Pizza Lab #39: Chicken Katsu Pizza
Here at Poor Couple’s Food Guide, we strive to bring you at least one Pizza Lab per month. Most of the time we’re pretty good at it, but there’ve been instances where we came close to missing that timetable. Some of you might be wondering, “What about February? It’s the last day of the month…”And for sure dudes and dudettes, you are right. But we’ll be damned if we broke our promise to deliver a new wacky pizza in time, and so on this magical day, February 29th, also known as Leap Day, we would like to direct your attention to the following: Chicken Katsu Pizza.
So all of you whom are acquainted with Japanese food may recognize katsu, but some other readers may be confused. To put it pretty simple, chicken katsu is Japanese chicken cutlets. That’s all. Nothing fancy. Just plain ol’ chicken fillets floured, egged, and breaded in panko (a thick type of breadcrumbs), and then fried. I shouldn’t sell them short though, katsu are awesome, and actually transcend your generic variety of chicken cutlets or schnitzel. Panko, as mentioned, is incredibly coarse as far as breadcrumbs go. And yet it’s also really light. As paradoxical as it sounds, these gigantic, airy breadcrumbs make katsu insanely crispy and crunchy and delicious. You can do the same with pork cutlets as well, which are known as ‘tonkatsu’. Traditionally the dish is served with a special type of sweet, worcestershire sauce simply called katsu sauce, and sometimes you see it served alongside kare-raisu (Japanese curry). Now that we have that established, let’s get back to the important topic, pizza.
Interestingly, we originally thought about making this pizza a curry pizza, but figured that might end up too heavy. We opted instead for just the katsu itself, realizing it as a sort of Japanese version of very first Pizza Lab, our Chicken Fingers Pizza. As mentioned, the breaded cutlets are usually eaten with katsu sauce. We spread a layer of this sweet, fruity, yet savory dressing onto the dough. As an added touch we sprinkled toasted sesame seeds and panko breadcrumbs onto the outer crust to give it some extra crunch and flavor.
Next up came the actual katsu pieces. After frying them up, we sliced them into strips and added them directly on top of the sauce layer, so the two flavors could mingle and get to know each other and all that other cutesy metaphorical shit people say about food combining with each other. Typically we like to add vegetables onto our pizzas when we can, alongside the meats, to ensure they’re nice and varied in nutrition. This presented an interesting dilemma however, since chicken katsu usually get served as either a snack or an appetizer, or at most served with just rice and curry.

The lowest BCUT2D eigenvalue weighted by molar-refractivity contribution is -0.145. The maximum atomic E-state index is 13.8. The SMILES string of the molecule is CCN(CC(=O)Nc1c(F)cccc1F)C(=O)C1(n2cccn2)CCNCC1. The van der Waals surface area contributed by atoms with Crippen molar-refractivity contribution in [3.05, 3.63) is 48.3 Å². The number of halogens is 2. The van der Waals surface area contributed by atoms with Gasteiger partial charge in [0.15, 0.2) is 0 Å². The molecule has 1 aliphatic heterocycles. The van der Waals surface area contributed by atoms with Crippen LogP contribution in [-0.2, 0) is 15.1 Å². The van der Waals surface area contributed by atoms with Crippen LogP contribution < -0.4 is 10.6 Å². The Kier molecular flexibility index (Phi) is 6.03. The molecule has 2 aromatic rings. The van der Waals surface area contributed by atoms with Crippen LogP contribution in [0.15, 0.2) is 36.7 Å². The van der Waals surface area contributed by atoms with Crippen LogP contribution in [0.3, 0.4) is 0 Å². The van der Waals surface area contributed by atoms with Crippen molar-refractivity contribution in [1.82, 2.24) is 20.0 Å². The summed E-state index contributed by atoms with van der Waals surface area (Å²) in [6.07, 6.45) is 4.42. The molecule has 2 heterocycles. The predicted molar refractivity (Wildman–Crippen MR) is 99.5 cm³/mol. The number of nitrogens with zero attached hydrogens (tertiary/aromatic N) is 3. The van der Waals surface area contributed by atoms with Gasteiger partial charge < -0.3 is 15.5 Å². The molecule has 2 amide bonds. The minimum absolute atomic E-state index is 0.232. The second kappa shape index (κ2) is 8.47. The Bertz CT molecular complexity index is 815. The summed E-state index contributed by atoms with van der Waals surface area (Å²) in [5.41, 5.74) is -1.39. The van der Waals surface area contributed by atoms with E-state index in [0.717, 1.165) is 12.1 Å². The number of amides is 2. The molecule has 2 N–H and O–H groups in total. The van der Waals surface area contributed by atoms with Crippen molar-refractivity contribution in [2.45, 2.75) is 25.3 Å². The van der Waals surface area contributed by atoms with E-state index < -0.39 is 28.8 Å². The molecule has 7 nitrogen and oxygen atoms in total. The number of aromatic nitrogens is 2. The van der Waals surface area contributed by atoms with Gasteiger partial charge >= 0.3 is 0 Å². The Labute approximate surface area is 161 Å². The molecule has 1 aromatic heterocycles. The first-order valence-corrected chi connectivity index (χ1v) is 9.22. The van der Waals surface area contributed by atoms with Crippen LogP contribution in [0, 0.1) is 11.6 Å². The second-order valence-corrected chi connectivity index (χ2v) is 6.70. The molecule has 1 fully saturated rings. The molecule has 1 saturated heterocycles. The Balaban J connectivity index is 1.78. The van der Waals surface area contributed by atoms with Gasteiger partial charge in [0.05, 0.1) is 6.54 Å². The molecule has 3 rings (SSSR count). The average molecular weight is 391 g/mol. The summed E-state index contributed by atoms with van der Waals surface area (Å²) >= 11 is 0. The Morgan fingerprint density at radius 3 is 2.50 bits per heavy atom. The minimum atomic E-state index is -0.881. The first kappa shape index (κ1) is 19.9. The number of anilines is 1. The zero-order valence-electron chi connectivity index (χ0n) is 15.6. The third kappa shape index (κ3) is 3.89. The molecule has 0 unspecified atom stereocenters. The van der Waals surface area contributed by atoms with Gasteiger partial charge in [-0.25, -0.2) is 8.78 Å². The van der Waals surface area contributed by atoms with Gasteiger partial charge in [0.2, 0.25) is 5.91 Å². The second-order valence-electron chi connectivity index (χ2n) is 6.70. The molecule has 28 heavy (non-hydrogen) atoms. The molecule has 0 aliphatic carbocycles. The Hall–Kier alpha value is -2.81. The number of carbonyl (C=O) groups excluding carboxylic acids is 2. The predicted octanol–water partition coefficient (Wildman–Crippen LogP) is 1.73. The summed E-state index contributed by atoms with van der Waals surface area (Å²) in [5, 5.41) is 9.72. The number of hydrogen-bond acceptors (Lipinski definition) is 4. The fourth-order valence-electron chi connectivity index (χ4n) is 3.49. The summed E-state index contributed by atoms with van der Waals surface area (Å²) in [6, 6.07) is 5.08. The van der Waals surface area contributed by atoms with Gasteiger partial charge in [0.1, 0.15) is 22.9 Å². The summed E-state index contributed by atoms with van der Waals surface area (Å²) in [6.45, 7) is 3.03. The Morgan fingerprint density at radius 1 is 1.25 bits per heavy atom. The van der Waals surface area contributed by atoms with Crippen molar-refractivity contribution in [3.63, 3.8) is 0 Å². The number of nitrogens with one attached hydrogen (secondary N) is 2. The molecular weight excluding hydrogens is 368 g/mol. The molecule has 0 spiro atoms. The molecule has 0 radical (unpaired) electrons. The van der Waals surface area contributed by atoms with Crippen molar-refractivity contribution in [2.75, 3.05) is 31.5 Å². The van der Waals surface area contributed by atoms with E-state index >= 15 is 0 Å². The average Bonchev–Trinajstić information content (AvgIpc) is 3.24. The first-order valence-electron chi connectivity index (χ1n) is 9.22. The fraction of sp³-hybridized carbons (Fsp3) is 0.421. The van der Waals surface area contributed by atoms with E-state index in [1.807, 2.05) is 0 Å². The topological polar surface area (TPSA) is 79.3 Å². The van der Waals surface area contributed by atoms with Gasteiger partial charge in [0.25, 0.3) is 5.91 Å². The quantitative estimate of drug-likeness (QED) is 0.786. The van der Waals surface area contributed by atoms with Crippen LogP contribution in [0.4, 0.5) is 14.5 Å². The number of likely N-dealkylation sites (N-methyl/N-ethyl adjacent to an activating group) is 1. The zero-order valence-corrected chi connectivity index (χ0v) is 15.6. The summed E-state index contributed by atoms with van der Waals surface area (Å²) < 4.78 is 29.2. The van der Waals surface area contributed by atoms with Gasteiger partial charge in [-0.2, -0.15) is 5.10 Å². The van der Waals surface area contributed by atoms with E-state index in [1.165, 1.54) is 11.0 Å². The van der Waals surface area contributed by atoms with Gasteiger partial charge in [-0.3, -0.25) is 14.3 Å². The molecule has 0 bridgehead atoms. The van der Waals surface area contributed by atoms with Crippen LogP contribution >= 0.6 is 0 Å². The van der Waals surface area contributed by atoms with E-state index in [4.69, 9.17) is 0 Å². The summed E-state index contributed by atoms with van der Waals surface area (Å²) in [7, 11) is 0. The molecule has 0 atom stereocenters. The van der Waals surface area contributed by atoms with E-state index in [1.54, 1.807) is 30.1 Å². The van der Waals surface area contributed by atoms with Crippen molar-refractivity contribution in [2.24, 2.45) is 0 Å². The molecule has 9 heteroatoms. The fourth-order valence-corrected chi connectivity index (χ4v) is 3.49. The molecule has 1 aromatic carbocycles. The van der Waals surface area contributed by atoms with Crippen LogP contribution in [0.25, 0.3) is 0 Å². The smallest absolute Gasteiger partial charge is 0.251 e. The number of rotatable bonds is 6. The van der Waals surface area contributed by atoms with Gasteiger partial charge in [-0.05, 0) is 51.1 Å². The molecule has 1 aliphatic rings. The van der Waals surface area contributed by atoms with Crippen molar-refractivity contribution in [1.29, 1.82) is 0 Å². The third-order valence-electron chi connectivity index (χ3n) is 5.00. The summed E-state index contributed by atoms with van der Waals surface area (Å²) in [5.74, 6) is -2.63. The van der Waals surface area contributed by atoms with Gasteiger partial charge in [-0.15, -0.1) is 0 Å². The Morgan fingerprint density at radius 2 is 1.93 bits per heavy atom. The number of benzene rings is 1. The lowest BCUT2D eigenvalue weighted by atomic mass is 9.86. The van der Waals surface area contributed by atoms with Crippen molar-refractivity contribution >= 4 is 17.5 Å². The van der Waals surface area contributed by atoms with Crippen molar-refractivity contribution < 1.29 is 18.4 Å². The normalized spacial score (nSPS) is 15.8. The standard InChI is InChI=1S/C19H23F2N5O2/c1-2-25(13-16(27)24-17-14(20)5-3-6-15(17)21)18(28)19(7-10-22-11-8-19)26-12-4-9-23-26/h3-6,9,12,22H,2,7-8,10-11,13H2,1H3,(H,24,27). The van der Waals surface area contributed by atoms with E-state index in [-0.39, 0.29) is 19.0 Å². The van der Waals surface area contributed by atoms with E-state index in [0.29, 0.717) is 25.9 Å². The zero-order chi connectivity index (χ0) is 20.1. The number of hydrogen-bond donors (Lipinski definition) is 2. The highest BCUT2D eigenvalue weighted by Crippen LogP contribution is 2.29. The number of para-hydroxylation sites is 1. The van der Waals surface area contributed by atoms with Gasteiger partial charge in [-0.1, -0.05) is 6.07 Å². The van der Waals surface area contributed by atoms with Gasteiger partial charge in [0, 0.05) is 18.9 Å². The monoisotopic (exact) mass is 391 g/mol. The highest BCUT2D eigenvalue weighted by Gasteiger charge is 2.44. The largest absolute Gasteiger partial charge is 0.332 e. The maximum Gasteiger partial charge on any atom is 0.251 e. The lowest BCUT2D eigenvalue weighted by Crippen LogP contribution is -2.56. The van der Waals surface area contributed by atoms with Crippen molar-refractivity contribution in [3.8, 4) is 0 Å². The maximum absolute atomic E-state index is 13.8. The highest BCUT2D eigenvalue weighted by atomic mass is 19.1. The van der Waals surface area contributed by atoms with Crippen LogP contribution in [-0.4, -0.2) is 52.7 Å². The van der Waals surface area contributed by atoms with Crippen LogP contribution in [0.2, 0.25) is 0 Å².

Even though katsu usually doesn’t get served with veggies, the curry it goes with does. We selected onions and carrots, both staples of Japanese curry, and seasoned them with a little bit of curry spices to lend them some of that flavor. This pie didn’t necessarily have to taste like kare-raisu, but we figured it’d give the vegetables a little leverage to stand on their own legs instead of just being there for the sake of having a vegetable.
Last but not least, we opted for the old standby of mozzarella. Whenever we make Asian-themed pizzas we usually have a discussion on what type of cheese to use. Cheese was never really popular in Asian countries, especially Japan, where people actually tend to really dislike cheese on average, thinking that it’s just a gross, stinky block of dairy that doesn’t have many applications in cooking, instead faring more as an exotic, foreign thing from outside culture. It’s kind of how many Americans and western countries revere sushi as this strange, exotic delicacy that many people think is really gross, but some people love. I know some cheese can be kind of strong, but I do have to point out the irony that cheese is disliked due to its odor, by many native Japanese whom consume slimy-ass fermented soybeans known as natto, a dish that is considered notoriously smelly even by the people whom eat it. But hey, different strokes, ya know?
Oh, sorry about that tangent. We used mozzarella. Yup. Just regular mozzarella.
The pizza ended up turning out great, considering how many things were up in the air at the beginning of its conception. The crust especially was friggin’ amazing. The combination of toasted sesame seeds and panko breadcrumbs gave it this really intense crunch and great flavor. We always love when pizzas have such good crusts, that getting to the outer crust is not a disappointing experience but rather just a yummy, different one. While the chicken katsu itself doesn’t have a ton of flavor on its own, combining with the sauce and the curry-flavored vegetables really gave it a unique taste. If you’ve had katsu before, well, it tasted pretty similar to that, only better. I originally described it as sort of like a Japanese version of chicken fingers on a pizza, and that’s pretty accurate, so…